OSCII Activity C.33
Novel cultural and mechanical weed control for flax
Production of both conventional and organic flax is difficult because, of all major field crops grown in western Canada, flax is the least competitive with weeds. This lack of weed competition makes growing organic flax particularly difficult, as weeds can often reduce its yield to almost zero. One innovative solution that has been used by farmers is intercropping flax with fall rye. In this system, fall rye is seeded and then flax is cross-seeded in the field. Both crops emerge and the flax grows erect and above the rye. As the fall rye has not vernalized, it grows vegetatively and remains prostrate to the ground where it acts as a cover crop. To ensure the rye does not vernalize, seeding takes place in late May to avoid cold weather. Following this, the rye is simply left in the field to overwinter. The next year the rye can be harvested, as it will have vernalized over winter and will now become reproductive.
Another alternative method to control weeds in flax may be through mechanical weed control. Mechanical weed control is common in many crops, but initially it was assumed to not be possible in flax because of the small seed size and relatively weak seedling. Although these seedling characteristics make in-crop harrowing impossible, we have recently determined that flax appears be tolerant to rotary hoeing at most crop stages. Steerable inter-row cultivators are able to cultivate between crop rows and control larger weeds.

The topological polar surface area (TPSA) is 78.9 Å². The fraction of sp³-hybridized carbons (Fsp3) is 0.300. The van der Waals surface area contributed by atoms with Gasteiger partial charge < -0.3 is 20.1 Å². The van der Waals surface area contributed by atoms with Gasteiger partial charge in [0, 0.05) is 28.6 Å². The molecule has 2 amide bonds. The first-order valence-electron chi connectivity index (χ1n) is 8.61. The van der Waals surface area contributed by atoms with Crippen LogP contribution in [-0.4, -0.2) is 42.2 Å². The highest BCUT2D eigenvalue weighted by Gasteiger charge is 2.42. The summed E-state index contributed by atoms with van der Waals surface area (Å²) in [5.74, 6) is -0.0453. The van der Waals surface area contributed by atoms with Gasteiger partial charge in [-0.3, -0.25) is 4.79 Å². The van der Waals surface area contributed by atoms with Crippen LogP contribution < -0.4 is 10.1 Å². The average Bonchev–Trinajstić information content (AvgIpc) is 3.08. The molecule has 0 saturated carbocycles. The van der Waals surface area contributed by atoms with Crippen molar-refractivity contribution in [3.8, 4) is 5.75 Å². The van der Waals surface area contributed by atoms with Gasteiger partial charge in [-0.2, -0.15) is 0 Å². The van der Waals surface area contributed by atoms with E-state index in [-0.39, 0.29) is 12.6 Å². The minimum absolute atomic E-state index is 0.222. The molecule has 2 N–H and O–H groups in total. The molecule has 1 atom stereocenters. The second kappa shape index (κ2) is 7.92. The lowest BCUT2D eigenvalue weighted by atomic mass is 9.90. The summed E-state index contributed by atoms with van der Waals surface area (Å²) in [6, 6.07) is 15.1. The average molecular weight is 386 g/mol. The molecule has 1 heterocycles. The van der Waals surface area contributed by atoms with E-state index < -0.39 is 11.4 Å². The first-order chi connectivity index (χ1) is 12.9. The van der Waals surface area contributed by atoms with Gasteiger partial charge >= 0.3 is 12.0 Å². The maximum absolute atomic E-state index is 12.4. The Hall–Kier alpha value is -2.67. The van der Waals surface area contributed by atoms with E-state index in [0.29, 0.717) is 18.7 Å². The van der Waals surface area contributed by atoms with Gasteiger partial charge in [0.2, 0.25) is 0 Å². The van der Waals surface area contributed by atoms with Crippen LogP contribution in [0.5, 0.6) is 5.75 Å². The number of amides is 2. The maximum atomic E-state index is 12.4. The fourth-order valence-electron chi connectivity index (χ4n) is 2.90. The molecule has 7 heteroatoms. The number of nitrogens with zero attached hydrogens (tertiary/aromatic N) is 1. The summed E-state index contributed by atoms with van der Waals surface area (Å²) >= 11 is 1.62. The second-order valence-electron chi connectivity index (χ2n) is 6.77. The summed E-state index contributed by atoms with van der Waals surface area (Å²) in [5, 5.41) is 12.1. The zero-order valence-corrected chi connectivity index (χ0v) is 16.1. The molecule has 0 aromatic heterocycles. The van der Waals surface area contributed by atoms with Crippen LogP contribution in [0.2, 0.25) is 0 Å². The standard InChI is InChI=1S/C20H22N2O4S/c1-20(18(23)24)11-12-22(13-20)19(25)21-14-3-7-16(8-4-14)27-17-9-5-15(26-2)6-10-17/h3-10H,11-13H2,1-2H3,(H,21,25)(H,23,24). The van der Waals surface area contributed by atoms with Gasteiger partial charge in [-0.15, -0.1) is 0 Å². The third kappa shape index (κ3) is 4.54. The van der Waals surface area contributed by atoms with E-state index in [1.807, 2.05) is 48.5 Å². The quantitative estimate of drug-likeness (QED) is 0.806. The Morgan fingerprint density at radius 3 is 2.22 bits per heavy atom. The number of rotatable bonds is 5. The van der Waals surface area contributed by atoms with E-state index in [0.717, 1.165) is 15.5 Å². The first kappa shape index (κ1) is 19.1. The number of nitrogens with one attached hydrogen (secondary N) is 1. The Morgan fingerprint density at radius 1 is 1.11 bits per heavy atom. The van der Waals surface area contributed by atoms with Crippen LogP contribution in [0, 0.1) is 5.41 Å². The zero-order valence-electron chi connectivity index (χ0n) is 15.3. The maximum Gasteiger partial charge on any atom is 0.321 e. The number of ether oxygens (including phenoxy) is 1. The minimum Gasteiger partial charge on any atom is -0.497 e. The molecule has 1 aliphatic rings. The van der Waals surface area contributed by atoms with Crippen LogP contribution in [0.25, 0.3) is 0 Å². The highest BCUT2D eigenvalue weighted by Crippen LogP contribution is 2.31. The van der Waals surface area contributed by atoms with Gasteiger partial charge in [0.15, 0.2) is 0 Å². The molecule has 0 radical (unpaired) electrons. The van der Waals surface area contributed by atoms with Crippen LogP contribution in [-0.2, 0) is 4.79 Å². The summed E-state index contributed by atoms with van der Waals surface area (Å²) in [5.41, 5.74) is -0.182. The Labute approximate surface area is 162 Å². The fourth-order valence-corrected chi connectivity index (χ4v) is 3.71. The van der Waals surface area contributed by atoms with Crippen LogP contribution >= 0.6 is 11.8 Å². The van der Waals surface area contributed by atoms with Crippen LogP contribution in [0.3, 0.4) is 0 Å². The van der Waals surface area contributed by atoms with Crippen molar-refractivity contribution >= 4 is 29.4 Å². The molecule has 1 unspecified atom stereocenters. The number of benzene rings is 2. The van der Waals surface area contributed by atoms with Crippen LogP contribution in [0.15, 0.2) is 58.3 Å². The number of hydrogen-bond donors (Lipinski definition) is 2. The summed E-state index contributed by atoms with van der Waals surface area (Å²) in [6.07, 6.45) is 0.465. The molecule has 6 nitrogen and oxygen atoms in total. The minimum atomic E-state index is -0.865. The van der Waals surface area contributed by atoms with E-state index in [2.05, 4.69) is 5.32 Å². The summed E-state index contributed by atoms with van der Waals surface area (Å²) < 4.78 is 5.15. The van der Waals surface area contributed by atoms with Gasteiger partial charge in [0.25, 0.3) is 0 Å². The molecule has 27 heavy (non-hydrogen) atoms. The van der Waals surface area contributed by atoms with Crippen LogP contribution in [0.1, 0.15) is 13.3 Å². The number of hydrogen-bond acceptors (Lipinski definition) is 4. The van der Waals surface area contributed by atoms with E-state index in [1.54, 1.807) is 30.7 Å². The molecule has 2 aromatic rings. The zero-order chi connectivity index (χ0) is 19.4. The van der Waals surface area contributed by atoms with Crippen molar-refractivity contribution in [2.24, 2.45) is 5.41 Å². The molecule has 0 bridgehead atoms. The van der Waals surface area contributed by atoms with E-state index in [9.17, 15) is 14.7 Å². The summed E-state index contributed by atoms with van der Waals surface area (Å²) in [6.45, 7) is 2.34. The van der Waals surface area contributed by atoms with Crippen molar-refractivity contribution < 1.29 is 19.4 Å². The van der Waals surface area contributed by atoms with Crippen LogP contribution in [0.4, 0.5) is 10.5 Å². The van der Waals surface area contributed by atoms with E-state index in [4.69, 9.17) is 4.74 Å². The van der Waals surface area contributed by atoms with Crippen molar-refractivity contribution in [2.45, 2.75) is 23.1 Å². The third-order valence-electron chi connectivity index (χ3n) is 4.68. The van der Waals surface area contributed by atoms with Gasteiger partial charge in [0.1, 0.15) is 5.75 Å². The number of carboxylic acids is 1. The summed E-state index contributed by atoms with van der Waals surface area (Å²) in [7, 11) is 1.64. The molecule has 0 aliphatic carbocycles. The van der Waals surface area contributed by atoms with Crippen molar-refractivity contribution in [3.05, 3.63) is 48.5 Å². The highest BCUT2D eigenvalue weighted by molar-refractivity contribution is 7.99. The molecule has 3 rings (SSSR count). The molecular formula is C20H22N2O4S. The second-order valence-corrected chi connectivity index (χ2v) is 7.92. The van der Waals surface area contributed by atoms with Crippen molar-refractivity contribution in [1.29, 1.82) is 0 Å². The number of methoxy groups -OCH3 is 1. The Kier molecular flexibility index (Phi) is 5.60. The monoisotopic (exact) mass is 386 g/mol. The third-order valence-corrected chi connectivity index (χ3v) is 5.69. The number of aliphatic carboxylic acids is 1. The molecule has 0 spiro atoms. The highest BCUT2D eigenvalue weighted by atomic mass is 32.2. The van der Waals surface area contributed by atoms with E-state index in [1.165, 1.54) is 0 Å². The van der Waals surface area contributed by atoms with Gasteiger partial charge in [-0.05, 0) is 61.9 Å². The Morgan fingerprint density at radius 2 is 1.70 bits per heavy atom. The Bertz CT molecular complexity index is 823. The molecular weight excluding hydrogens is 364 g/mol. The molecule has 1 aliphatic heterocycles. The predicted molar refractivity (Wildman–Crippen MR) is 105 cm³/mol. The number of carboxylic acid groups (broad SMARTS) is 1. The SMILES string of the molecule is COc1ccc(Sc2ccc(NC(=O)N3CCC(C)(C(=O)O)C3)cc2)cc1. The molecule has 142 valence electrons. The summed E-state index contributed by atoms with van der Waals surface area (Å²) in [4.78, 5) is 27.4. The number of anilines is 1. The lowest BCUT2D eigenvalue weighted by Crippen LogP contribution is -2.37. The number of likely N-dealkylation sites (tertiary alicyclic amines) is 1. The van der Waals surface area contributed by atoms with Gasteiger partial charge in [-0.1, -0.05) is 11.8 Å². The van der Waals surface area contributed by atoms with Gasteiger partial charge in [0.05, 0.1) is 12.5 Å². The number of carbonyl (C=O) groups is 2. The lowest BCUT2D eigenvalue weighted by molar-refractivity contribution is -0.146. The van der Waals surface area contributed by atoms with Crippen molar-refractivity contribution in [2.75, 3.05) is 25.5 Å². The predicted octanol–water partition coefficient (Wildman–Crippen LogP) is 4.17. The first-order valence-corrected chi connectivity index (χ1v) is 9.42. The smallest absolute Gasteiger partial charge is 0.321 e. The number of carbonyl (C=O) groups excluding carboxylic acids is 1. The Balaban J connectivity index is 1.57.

The overall objective of this research is to develop novel weed control methods for organic flax production. To test this overall objective the following sub-objectives will be assessed using field experiments:
- Determine the effect of fall rye cover crop and mechanical weed control on weed control and yield in organic flax.
- Determine the effect of winter cereal presence and species on flax yield and subsequent (year 2) crop yield.
We anticipate that cover crops and mechanical weed control will reduce the incidence of weeds in flax and result in greater profitability. This information will increase organic flax profitability and reduce production risk, ensuring Canada remains competitive in flax production.
|Steve Shirtliffe, Activity Leader||University of Saskatchewan|
|Andrew Hammermeister||Dalhousie University|
Materials and Results to Date
- The People Behind the Research: A Conversation with Dr. Steve Shirtliffe
- OACC and OFC. 2015